The value lesson nestling inside every Easter egg
Value is all about comparing what you pay and what you receive – and identifying value in assorted Easter egg options is no different from doing so in the stockmarket
This time last year, give or take a million, Britons spent £380m on Easter eggs. So suggests research by comparison website Finder, which also notes the country ended up buying a total of around 80 million ovoid chocolate treats of one kind or another in 2020. Very roughly, that works out at a fiver an Easter egg although, of course, that average encompasses a broad range of prices.
Using this year’s pricing, for example, you might – obligatory Easter egg pun alert – ‘shell’ out just a pound or so for a deal on a Cadbury’s Mini Eggs Easter Egg (130g); £3 for a smaller Moo Free Original Easter Egg (80g); or £6 for a Buttermilk Egg (165g). Alternatively, if you were more inclined to frequent Fortnum & Mason than a high street supermarket, a 227g egg would set you back £45. (It is currently out of stock.)
We have included the weights to show we are playing fair by ensuring our egg selection are broadly all the same size – in other words, there is nothing that would be better suited to a place in the latest Guinness World Records annual than on a supermarket shelf. That aside, then, what information about the various eggs can we glean from the above paragraph? Absolutely nothing, aside from how much they cost.
The price of an Easter egg can tell you if it is expensive or cheap but it tells you nothing about whether it is good value or not. Value is all about comparing what you pay and what you receive and identifying value in Easter eggs is no different from doing so in the stockmarket or any other walk of life. Herein, though lies the problem – value can be subjective.
So while the simple Mini Eggs Easter Egg might suit many people very nicely indeed, paying a bit more for the dairy-free, gluten-free, vegan Moo Free egg could be your preferred call if your child were less tolerant of certain foods. Equally, you might consider the £6 Buttermilk Egg money well-spent once you factor in how environmentally-friendly it is in terms of CO2 emissions, water use and recycling (according to Uswitch data).
And two people might look at the intricately hand-decorated Fortnum’s egg, compare the price with what they actually receive for the money they pay – and come to very different conclusions on whether or not it represents good value. It is the same when you invest except that, with companies, what you have bought is not exposed immediately (or once the foil is ripped off) but reveals itself slowly over the time you own it.
These days, an investor’s view of whether or not a company is good value will often be based on their subjective take on what will happen in the future – which is a tactful way of saying it is a guess. And when it comes to the stockmarket, subjective views of value, based on guesses of what might happen in the future, can be a recipe for huge disappointment.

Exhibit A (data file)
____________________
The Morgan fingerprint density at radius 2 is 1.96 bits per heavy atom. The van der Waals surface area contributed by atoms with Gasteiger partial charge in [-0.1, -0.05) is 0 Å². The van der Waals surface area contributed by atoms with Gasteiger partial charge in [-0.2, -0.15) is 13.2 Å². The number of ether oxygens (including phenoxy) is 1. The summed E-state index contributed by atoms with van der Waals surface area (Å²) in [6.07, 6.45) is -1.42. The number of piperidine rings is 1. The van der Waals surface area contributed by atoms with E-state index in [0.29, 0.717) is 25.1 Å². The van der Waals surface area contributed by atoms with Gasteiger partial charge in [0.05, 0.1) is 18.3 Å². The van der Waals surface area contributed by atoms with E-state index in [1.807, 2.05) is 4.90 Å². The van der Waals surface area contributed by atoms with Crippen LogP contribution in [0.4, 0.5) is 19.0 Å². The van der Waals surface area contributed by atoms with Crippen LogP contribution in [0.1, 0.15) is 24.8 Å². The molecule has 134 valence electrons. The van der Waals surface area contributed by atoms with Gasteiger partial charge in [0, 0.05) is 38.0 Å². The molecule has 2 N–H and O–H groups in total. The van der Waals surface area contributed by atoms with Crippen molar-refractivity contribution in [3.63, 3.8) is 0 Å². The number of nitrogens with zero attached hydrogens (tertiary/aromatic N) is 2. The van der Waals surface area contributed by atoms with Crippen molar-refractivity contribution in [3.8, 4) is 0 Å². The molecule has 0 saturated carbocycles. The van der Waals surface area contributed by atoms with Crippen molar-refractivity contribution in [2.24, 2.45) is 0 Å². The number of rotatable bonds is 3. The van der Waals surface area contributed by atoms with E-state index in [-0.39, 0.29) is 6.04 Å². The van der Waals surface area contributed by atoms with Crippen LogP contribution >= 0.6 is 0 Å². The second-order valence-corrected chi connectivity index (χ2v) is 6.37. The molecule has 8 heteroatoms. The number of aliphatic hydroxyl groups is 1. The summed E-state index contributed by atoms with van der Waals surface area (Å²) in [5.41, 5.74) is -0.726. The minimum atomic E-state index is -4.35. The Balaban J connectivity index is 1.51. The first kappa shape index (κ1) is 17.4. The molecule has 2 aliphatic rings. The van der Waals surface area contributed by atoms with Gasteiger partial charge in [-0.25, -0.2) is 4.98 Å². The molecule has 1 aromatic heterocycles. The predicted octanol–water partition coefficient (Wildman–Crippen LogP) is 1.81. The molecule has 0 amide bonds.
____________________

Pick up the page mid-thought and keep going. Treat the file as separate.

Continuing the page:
Breggs-it and more
After all, if a decade that began with the global financial crisis – and has since taken in Brexit, the election of Donald Trump and the Covid-19 pandemic – has not taught us that humans are terrible at forecasting, then we have not been paying attention. This is why, here at The Value Perspective, we build our entire approach to investing on the foundation stone of objective value.
We acknowledge at the outset that we cannot know with any certainty what the future holds so instead, when looking at a business, we dig forensically into what it has done in the past. We want to know all we can about the assets it already has; what the management team has previously done; and the profits the company has already shown it can make.
What is more, we want to know whether the company’s balance sheet and funding structure can protect us against an unknowable future. Is the balance sheet strong enough today? Is it strong enough should profits come under pressure from some unknowable event? And, if the consensus view of the future is dashed, will the company be able to survive?
This focus on objective value and balance sheet protection is rarely seen in the stockmarket today but it does provide investors with a much more solid grounding, enabling a better appraisal of whether what looks cheap also equates to good value. And, scrambling to finish with a few more egg puns, as hard-boiled exponents of the investment approach, here on The Value Perspective, it goes without saying we consider it to be cracking.
Fund Manager, Equity Value
I joined Schroders in 2000 as an equity analyst with a focus on construction and building materials. In 2006, Nick Kirrage and I took over management of a fund that seeks to identify and exploit deeply out of favour investment opportunities. In 2010, Nick and I also took over management of the team's flagship UK value fund seeking to offer income and capital growth.
The views and opinions displayed are those of Nick Kirrage, Andrew Lyddon, Kevin Murphy, Andrew Williams, Andrew Evans, Simon Adler, Juan Torres Rodriguez, Liam Nunn, Vera German and Roberta Barr, members of the Schroder Global Value Equity Team (the Value Perspective Team), and other independent commentators where stated.
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